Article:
Two recollections of moments and details from spring-times past. Above: A kite, a delighted child, and a patch of green on the shore of the Golden Horn near Fener, Istanbul, 2012. In the background, a shipyard and dry-dock dating from early Ottoman times. Below: Blossoms, greenery, and the weathered, roughly-welded sheet-metal wall and numbered spaces of an empty parking lot in Sofia, Bulgaria, 2014 (the straightforward text on the signs: “paid unguarded” + “parking”).
Two views from a balcony on a cul-de-sac street in the Tepebaşı quarter of Istanbul, anno 2013. The buildings: Row houses built a century-and-a-quarter ago when the neighborhood was populated by Istanbul Greeks; the narrow frontages of the buildings dictated by late-19th-century regulations issued in the aftermath of fires that had swept gutted swaths of the city. Even day, these balconies continue to form an interstice between private and public space, serving as mini-terraces, extensions of domestic space, and perches for observing street life, chatting with neighbors, or just enjoying late day breezes.
The photo above was taken in 6X9 cm format on 120 color negative roll film through a 55mm Rodenstock lens (viewpoint equal to 24mm on 35mm film or “full-frame sensor” digital formats) mounted on a Toyo folding field camera. The photo below was taken with my customary APS-C format Fuji X100 digital camera (a “full-frame” equivalent of 35mm). The negative of the image at the top was scanned but, otherwise, not processed further. The sharpness and optical accuracy of the Rodenstock lens and the delicate colors of negative film stock are inimitable.
Street corners. Anchoring points in the urban landscape. Places to pause, linger, turn, or confront unexpected vistas. Apt metaphors for the start of a new year. Places devoid of meaning from the vantage points of automobiles.
Above and below: Two seemingly nondescript street corners in Istanbul, 2014.
At the top: An intersection in Gümüşsuyu near Taksim — a 1920s apartment house, a late-nineteenth-century neighborhood mosque, and a high-rise cube under construction. Straight ahead, a 45-degree plunge into the quarter of Fındıklı; a turn to the left, and a grid of steep side-streets and concrete stairways wending down to the Bosporus.
At the bottom: A hard-left-turn upwards past a rarely-used sidewalk, a recent generic apartment block, and the wall of a centuries-old cemetery at the edge of Hasköy on the Golden Horn, photographed late one Sunday afternoon at a moment when the roadway was free of its usual, near-continuous, high-speed stream of rattling bus, truck, and automobile traffic
Three gardens in the town of Kıyıköy on the Black Sea coast of Turkish Thrace.
Kıyıköy — literally: “coastal settlement” — is the all-too-obvious modern Turkish name for the ancient Greek Black Sea port and walled settlement of Medea. By late-Ottoman times, the town, eventually known as Midye — Turkish for “mussel” — was populated in large part by Greeks, whose lives and livelihoods (fishing and coastal shipping) faced seaward, and by Bulgarians, whose lives and livelihoods (dairy production and garden farming) faced inland. Bulgarians left Midye during and after the Balkan Wars of the 1910s, and Greeks in the forced population exchanges that followed Turkey’s war of independence in the 1920s. Demographics have changed — today’s Kıyıköy appears to be populated by Turks and Roma — but the part-Byzantine and part-Ottoman walls of the town still stand and still mark its periphery, and Kıyıköy’s rarely-frequented harbor still provides safe haven from the capricious currents of the Black Sea.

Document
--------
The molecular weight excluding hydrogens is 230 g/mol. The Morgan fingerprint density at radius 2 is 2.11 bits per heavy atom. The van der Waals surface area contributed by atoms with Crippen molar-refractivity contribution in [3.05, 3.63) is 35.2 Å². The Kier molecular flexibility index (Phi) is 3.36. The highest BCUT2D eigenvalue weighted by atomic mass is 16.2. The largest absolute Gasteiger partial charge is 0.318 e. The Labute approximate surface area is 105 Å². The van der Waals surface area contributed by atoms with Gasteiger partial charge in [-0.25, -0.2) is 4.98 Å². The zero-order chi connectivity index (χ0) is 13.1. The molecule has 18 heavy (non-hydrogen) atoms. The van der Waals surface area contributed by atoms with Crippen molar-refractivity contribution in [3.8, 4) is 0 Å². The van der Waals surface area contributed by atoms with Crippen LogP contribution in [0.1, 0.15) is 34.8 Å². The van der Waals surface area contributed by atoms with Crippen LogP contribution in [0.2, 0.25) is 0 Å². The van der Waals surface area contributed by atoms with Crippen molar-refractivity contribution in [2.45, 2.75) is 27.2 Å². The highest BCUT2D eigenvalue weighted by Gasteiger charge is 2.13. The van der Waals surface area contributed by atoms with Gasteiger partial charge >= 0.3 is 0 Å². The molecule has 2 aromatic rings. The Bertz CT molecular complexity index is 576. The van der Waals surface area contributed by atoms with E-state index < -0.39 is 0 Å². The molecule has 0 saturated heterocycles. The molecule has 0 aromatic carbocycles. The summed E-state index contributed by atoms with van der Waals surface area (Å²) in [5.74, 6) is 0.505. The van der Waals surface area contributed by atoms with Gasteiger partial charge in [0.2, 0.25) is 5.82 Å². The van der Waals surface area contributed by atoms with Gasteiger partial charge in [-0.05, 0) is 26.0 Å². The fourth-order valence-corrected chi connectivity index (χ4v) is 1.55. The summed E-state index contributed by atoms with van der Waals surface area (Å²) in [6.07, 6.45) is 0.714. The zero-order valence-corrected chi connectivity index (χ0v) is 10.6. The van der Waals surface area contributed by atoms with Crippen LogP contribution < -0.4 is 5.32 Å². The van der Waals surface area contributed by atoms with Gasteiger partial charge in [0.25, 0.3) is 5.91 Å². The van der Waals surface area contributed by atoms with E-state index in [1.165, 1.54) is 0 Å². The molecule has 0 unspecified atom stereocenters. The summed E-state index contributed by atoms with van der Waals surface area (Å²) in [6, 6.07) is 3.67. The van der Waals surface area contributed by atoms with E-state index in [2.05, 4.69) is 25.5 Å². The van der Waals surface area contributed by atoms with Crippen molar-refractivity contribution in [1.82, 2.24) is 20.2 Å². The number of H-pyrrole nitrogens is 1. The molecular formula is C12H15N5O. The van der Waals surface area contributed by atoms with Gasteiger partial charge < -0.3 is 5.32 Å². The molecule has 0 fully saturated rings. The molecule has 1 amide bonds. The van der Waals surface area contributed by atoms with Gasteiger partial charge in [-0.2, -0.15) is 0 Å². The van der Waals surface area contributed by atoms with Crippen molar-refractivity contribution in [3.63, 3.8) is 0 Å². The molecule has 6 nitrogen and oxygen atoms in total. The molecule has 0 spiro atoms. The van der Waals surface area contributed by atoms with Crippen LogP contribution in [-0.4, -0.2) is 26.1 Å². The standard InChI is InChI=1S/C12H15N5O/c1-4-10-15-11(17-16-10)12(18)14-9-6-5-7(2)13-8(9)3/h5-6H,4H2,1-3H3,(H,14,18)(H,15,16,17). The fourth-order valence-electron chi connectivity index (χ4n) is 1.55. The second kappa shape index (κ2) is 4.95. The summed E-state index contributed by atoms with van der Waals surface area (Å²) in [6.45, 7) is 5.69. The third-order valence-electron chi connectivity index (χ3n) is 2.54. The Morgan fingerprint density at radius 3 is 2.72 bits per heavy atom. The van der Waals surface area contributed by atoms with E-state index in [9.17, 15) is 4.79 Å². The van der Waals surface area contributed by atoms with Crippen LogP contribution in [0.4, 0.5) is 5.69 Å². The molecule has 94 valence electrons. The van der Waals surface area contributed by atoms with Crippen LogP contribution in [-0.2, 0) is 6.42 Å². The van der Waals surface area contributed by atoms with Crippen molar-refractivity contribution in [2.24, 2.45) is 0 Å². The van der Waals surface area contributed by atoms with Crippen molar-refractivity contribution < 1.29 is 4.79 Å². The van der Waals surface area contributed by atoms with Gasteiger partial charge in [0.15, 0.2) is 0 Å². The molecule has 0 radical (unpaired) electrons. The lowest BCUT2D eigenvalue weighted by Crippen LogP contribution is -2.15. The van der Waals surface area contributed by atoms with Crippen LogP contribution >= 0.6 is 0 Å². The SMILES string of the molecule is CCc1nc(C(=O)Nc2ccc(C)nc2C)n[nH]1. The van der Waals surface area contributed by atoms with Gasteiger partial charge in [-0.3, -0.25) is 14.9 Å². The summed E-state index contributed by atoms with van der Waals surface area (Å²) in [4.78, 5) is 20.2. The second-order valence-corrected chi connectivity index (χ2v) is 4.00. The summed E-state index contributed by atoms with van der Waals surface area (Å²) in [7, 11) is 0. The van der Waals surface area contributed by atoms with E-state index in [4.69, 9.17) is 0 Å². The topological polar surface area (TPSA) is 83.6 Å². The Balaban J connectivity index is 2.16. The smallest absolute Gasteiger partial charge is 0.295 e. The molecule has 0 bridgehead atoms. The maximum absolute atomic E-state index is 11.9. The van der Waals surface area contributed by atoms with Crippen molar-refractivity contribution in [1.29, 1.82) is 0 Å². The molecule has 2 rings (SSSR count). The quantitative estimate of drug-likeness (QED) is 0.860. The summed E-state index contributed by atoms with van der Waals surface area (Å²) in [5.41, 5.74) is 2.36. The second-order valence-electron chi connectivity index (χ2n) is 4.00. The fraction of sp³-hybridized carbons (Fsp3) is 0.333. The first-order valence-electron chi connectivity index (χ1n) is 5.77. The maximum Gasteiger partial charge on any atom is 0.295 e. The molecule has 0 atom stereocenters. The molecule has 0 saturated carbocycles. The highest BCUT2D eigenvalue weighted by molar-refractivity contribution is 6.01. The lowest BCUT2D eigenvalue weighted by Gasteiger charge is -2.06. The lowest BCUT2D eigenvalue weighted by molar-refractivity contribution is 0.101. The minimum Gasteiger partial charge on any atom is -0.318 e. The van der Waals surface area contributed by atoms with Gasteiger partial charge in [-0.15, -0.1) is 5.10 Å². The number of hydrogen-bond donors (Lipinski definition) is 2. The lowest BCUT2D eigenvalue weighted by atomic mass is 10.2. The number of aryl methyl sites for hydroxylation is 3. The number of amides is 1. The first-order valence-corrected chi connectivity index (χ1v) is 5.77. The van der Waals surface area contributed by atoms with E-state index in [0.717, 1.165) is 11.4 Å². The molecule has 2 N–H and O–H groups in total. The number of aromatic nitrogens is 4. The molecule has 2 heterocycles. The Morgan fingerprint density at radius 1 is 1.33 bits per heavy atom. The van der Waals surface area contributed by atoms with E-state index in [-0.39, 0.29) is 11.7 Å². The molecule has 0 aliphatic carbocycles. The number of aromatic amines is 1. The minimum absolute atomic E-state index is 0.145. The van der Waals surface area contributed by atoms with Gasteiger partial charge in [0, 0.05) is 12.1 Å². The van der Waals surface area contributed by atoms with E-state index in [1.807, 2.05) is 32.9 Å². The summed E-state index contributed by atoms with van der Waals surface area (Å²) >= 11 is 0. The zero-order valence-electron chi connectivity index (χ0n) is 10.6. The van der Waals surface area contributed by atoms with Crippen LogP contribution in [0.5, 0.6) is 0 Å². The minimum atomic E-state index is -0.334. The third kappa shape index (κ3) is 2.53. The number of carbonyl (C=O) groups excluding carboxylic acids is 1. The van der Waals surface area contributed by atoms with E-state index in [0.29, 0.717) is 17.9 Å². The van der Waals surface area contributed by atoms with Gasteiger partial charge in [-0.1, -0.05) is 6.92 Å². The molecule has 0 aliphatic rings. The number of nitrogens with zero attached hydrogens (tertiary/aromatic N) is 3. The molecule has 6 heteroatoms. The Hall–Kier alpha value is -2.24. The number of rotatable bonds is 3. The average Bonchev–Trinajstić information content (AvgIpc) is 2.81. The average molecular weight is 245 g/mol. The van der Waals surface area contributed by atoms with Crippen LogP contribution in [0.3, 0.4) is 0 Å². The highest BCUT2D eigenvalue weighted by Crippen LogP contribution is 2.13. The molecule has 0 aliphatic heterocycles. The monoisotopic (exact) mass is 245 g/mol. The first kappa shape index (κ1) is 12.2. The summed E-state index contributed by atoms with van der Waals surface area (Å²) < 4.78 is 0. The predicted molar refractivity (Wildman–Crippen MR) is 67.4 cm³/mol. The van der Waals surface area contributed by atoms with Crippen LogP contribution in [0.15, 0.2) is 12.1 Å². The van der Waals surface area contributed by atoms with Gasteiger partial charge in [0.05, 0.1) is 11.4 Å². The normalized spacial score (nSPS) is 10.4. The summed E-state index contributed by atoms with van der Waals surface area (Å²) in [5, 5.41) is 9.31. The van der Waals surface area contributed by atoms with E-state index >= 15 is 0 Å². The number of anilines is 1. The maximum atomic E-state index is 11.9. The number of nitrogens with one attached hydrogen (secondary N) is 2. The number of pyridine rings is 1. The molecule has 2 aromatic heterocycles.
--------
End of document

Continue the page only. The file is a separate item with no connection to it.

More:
The three gardens portrayed herein are set in the expanse between Kıyıköy’s formerly-Greek town center and its still-extant town walls. At the top: the front garden of the home of a Roma family. Middle: A backyard vegetable garden. Last: A solitary pupil in the playground of a private kindergarten awaiting the imminent start of the school year. All three photos were taken in 2013. The camera: My usual Fuji X100 with and without a wide-angle conversion lens.
In the Kasım Paşa neighborhood of Istanbul, near to the shoreline of the Golden Horn: A simple çeşme (water fountain) flanked by a beverage dispenser so ubiquitous and recognizable that it requires no explanation.
The pattern of the relief on the marble face of the çeşme and the columns to the left and right of the inscription above it, lead me to the very amateur guess that the çeşme dates from the late-18th century. (The oddly perpendicular entablature appears to be a later impromptu addition or repair.) In a no less amateur way, I would date the Coca-Cola machine at the right of the image to the late-20th or early-21st century.
If memory serves me right, in one of his scores of publications, Halil İnalcık, a leading historian of the Ottoman period, famous both for his work and for having turned 100-years-old this year, once held that the provision of a comprehensive water supply and distribution system — from reservoirs to aqueducts to gravity-fed neighborhood outlets and fountains for ritual washing in the courtyards of the great Sultanic and smaller neighborhood mosques that dot Istanbul — was a defining feature of Sultan Suleiman the Lawgiver’s 16th-century project of reshaping the Ottoman capital as an “Islamic City.”